Bennett, Martin score in Penguins' win
WINNIPEG, Manitoba — Sidney Crosby might have found his right wing Thursday.
Beau Bennett, in his fourth game after missing four months with a broken wrist, scored a goal and consistently created offense with linemates Crosby and Chris Kunitz in a 4-2 victory.
Defenseman Paul Martin, returning from a broken hand, scored the game-winner in the third period.
The Penguins clinched the Metropolitan Division on Thursday but are far more interested in finding the proper formula for playoff success.
Is Bennett playing on the top line part of that formula?
“Maybe,” Crosby said. “(Our line) was good. I thought we created some really good chances, had some real good opportunities. We weren't able to get some shots away on a few of those. But that takes time. If we end up playing together, we'll try to create more things.”
The Penguins don't have much time to decipher their configurations entering the playoffs, but Bennett is part of their plan.
He has been a strong presence since returning from the broken wrist, scoring twice and using his playmaking skills to create a significant amount of offense.
“Beau's just so skilled,” forward Jussi Jokinen said. “He's really good right now.”
Bennett struggled early in the game, forcing a couple of passes to Crosby that weren't available. After Bennett's second shift, coach Dan Bylsma had a chat with him on the bench.
“Once that happened,” Bennett said, “I settled down and felt good the rest of the game.”
Bennett gave the Penguins a 1-0 lead in the first period at the tail end of a power play, when he buried a one-timer off a pass from Crosby.
Crosby, Kunitz and Bennett found themselves with numerous opportunities on the rush. The goals didn't come, but they were so close that Bennett and Crosby sound interested in working together again.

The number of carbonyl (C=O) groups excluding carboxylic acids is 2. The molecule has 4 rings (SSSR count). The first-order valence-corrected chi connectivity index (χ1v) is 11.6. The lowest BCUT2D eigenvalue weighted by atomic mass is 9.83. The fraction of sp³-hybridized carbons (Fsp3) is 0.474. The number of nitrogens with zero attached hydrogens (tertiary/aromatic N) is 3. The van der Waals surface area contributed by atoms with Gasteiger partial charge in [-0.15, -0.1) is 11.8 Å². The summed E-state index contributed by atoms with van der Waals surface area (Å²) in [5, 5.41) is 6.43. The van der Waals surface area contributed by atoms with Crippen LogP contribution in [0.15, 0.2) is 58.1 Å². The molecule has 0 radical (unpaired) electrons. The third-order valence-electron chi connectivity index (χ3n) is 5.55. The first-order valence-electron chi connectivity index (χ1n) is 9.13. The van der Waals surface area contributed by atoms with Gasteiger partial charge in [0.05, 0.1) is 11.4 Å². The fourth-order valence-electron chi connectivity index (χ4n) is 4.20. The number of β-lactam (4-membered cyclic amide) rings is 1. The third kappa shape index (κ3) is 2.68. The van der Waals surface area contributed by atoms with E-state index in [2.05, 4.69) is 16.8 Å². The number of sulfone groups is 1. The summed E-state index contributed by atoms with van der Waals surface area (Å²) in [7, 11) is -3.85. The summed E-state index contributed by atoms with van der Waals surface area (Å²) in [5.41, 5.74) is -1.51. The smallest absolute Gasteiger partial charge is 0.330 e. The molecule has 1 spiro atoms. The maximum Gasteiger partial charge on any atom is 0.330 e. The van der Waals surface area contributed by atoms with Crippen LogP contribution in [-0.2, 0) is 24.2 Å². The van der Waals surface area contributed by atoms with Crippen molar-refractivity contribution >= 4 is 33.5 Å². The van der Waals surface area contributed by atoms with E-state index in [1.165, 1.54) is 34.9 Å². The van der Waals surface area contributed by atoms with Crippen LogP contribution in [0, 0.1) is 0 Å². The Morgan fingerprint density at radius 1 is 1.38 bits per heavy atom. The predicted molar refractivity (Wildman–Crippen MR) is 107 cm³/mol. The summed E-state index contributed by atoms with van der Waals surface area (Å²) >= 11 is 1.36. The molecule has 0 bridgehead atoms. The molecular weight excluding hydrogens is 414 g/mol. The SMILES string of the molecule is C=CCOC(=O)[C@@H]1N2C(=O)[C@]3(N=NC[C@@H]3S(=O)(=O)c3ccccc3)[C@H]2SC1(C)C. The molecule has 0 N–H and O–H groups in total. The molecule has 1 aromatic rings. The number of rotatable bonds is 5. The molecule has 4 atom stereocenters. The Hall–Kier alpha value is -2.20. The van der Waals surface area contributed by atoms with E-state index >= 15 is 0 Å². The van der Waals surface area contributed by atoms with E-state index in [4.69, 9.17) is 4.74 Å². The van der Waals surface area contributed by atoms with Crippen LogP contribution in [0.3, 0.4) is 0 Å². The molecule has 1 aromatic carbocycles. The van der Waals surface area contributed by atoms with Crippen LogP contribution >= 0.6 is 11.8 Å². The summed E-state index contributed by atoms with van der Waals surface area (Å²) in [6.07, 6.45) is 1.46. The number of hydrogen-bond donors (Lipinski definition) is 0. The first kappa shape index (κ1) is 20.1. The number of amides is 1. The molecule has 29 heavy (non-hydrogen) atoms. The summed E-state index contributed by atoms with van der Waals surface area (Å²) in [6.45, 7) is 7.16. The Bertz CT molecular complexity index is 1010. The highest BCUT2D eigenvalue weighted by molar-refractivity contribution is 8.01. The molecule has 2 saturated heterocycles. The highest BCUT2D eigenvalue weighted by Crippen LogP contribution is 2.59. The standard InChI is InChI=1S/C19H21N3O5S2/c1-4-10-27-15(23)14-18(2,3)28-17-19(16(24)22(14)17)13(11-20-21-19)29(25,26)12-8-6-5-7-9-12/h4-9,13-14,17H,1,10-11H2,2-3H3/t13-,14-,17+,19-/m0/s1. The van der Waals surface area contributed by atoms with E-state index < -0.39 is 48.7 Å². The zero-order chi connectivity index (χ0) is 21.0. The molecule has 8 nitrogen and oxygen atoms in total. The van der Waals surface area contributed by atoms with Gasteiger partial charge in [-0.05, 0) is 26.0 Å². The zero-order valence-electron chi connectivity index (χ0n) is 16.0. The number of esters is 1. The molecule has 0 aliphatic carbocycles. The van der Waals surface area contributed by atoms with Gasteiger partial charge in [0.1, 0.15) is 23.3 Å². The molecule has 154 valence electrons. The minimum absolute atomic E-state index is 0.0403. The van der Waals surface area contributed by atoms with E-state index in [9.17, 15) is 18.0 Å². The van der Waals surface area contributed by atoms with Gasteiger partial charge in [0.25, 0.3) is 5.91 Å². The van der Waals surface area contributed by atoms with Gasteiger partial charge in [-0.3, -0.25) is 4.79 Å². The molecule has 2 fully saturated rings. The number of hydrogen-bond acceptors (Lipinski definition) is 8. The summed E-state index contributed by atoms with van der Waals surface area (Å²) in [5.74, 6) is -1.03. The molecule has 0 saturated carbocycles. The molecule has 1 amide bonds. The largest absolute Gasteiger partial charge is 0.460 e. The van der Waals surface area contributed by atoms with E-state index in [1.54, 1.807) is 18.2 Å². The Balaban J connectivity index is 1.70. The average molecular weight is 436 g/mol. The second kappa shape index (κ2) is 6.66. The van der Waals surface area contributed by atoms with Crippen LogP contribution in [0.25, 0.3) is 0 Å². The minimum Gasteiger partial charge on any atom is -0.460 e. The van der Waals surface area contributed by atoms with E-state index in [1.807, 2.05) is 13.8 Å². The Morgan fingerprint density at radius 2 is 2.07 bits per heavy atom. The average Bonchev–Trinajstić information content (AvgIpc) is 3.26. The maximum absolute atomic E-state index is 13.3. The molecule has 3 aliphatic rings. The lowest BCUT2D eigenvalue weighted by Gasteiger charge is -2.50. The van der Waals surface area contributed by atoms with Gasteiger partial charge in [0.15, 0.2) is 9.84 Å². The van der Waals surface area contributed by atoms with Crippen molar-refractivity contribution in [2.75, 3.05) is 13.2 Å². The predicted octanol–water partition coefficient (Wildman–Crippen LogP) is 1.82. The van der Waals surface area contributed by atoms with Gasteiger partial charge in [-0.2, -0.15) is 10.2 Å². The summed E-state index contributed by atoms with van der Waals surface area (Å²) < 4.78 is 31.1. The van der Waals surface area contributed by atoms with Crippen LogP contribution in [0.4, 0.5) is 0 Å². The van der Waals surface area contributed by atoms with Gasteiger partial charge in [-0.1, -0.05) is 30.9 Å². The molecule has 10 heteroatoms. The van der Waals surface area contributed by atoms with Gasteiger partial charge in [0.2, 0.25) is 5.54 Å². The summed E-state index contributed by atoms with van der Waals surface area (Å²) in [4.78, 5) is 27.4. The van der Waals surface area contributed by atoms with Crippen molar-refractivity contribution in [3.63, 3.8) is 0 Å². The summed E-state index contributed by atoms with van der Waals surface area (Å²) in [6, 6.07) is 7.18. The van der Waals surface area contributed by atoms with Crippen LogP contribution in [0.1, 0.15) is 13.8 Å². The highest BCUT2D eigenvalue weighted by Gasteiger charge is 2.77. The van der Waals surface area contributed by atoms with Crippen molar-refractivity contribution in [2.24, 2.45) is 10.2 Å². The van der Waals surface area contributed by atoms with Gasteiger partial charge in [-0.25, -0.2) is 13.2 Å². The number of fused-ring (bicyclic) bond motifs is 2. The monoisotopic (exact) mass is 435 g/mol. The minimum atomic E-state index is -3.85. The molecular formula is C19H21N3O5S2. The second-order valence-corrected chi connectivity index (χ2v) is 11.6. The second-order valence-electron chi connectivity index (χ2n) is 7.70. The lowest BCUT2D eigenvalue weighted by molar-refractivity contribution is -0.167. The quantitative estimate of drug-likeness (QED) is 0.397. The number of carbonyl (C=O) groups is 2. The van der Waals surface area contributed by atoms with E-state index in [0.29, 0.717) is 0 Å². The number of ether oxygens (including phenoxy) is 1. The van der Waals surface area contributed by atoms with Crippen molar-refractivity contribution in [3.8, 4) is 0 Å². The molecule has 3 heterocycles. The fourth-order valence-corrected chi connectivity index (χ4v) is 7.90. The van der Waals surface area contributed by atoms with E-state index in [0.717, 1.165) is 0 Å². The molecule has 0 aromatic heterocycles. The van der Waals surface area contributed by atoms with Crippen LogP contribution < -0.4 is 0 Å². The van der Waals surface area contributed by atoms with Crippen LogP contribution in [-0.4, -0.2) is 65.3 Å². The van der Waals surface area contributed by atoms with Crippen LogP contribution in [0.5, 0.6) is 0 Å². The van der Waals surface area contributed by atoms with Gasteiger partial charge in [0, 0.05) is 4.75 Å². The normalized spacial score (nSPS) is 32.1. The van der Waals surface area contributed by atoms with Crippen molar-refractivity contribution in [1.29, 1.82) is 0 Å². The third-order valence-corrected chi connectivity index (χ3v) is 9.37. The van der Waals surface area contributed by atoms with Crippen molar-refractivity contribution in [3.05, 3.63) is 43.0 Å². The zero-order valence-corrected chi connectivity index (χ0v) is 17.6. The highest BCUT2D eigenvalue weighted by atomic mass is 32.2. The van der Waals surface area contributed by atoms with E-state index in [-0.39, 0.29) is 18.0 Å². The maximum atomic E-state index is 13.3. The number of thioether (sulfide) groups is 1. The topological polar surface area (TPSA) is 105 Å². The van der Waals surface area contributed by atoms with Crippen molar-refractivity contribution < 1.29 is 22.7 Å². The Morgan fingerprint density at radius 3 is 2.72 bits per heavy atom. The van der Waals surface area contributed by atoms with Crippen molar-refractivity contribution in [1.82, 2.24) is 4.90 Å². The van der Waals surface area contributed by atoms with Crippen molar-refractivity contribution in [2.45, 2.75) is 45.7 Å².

“We had a lot more chances than what we finished,” Bennett said. “It was just a matter of knowing where I've got to be. Sid and Kuni have such great chemistry, so it's really up to me to be where they aren't. That'll be a work in progress.”
Crosby and Bennett were placed on the same line in November for two games before Bennett's injury.
“Beau has been playing really well,” Crosby said. “He continued to do what he needs to do tonight.”
The game had the feel of a possible playoff dress rehearsal for the Penguins.
Should Bennett remain on the top line, right wing Lee Stempniak would play on the third line with center Brandon Sutter as he did against Winnipeg.
The Penguins acquired Stempniak in March knowing he could help the first or third lines, and he set up Craig Adams' goal.
The return of Martin didn't hurt the Penguins, either. He played in his regular spot with defenseman Brooks Orpik, who said Martin “didn't miss a beat” in his return. Martin's game-winner came off a feed from James Neal on the power play.
“I wanted that one,” Martin said. “I did. I've missed time twice this year. That's enough.”
The Penguins were pleased with their defensive work, as they held Winnipeg to three shots in the third period. Winnipeg's 15 shots were the second fewest the Penguins have allowed all season.